Several social media companies in the West have been criticised for a perceived lack of transparency in alleged talks with the Iranian government on censoring content to the approval of the country’s strict religious authorities.
Instagram, currently available in Iran – as well as Twitter and YouTube, which are blocked but widely visited by Iranians using proxy servers – have all been reported by local media in recent weeks as as co-operating with Tehran to block or censor “immoral” content.
Newly installed communications minister Mohammad-Javad Azari Jahromi has been clear that he intends to shake up the status quo, promising citizens easier access to the internet and app platforms.
He has been quoted in several Iranian newspapers as claiming that the government is in fresh talks with social media companies to allow them to operate more freely within Iran as long as they adhere to the country’s strict “morality” rules.
“[Twitter] has announced that it is prepared to negotiate to resolve problems," he told a daily newspaper last week, adding that officials had also reached out to YouTube representatives.
In news reports earlier this month, outgoing communications minister Mahmoud Vaezi said that the Supreme Council of Cyberspace (SCC) had also begun talks with managers at photo-based service Instagram to block “immodest” pages from being viewed within the country.
“We have contacted the managers of Instagram and they have responded that they are ready to from a moral perspective to filter pages that have criminal content,” Mr Vaezi was quoted as saying.
Representatives for Twitter, YouTube and Instagram did not immediately respond to requests for comment from The Independent.
Mr Azari Jahromi is, at 36, Iran’s youngest ever minister, and the first to be born after the 1979 Islamic revolution. His appointment in newly re-elected moderate President Hassan Rouhani’s cabinet has been criticised by human rights groups, however, who do not trust his intentions. They say he was involved in surveillance efforts during the mass anti-regime protests of 2009 – a claim the minister denies.
Since violent and pornographic material is removed under the various platforms’ terms of service anyway, freedom of expression watchdogs are worried that the newly proposed definition of “immoral” content could be stretched to include other messages, pictures and video that would be of interest to the Iranian government – those which betray anti-regime sentiment or a user’s sexuality, for example.
The internet, after all, is viewed by Iran’s Committee for the Promoting Virtue and Prohibiting Vice as a heavily corrupting influence.
“Bad hijab is a bad thing but cyberspace is a hundred times worse,” Friday prayer leader Ayatollah Mohammad-Ali Movahedi Kermani, who heads the Committee, said in a speech last December.
“Cyberspace can uproot religion and Islam completely,” he added.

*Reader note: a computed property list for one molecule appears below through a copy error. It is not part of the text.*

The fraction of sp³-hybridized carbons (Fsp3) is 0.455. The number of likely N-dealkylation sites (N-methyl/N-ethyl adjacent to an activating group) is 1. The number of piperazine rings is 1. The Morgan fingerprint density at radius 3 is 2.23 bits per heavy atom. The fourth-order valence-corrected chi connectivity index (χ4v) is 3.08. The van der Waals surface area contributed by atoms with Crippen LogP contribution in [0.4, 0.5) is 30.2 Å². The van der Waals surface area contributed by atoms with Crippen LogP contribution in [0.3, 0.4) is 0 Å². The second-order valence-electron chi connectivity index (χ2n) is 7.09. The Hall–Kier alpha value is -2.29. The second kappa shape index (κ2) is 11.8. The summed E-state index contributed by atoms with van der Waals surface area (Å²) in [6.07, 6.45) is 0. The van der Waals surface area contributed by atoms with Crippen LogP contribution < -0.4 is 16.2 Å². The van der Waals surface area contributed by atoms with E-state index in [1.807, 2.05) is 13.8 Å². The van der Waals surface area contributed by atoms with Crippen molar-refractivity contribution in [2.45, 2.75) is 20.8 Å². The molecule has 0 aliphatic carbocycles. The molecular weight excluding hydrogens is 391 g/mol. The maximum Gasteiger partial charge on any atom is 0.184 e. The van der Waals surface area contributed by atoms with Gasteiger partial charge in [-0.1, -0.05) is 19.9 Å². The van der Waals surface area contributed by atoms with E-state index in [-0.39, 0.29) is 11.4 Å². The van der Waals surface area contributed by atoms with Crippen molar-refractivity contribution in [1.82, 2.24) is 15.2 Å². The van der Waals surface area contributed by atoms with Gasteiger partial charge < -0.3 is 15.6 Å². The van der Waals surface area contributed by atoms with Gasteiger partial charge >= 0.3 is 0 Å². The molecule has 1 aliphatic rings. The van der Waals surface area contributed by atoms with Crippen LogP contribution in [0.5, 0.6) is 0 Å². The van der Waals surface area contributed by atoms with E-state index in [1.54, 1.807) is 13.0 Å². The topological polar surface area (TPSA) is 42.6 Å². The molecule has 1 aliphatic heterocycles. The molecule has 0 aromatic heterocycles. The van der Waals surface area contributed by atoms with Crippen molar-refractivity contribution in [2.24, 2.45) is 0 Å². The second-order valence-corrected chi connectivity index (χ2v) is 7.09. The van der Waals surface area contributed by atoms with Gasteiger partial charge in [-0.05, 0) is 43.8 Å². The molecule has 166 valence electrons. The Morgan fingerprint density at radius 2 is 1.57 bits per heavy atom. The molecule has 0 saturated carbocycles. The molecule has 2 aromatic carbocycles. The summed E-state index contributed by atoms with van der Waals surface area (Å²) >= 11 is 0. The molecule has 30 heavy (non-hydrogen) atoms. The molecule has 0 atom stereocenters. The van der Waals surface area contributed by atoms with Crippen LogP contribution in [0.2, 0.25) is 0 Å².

The SCC, which reports directly to Supreme Leader Ayatollah Ali Khamenei, is supposed to shield Iranians from the internet’s blasphemous or sinful content.
But it also stifles freedom of speech and expression, and communications monitoring can land Iranian activists, or anyone else who breaks the country’s conservative social rules, in serious trouble.
There is a precedent to the new furore over access to potentially censored versions of Instagram, Twitter and YouTube in how encrypted messaging app Telegram’s relationship with the Iranian government has changed over the last two years, Kaveh Azarhoosh, an internet policy analyst and masters candidate at Oxford University’s Internet Institute said.
“Our hunch the whole time was that the Iranian government claimed they were talking to high-level people at Telegram, but they weren’t really, and it was all just propaganda,” he said.
However, contradictory statements from the Iranian authorities and the software company in 2015 appeared to show that there was some degree of collusion between the app's developers and the Tehran, sparking fears over interception and censorship for journalists, artists and activists among its 40 million Iranian users.
“In the end, Telegram ended up moving part of their physical server actually into Iran,” Mr Azarhoosh said.
“Telegram insists that the service is still fully encrypted, and they did it to to increase speeds, which may be the case but it shows there has been at least some level of interaction between Telegram and the government.
“What’s dangerous is if these companies are not transparent about their dealings with Iran. The Iranian government is one of the biggest abusers of limiting information in the world. These proposed measures would invade people’s privacy and right to expression and could be a matter of life and death for bloggers and other activists.”
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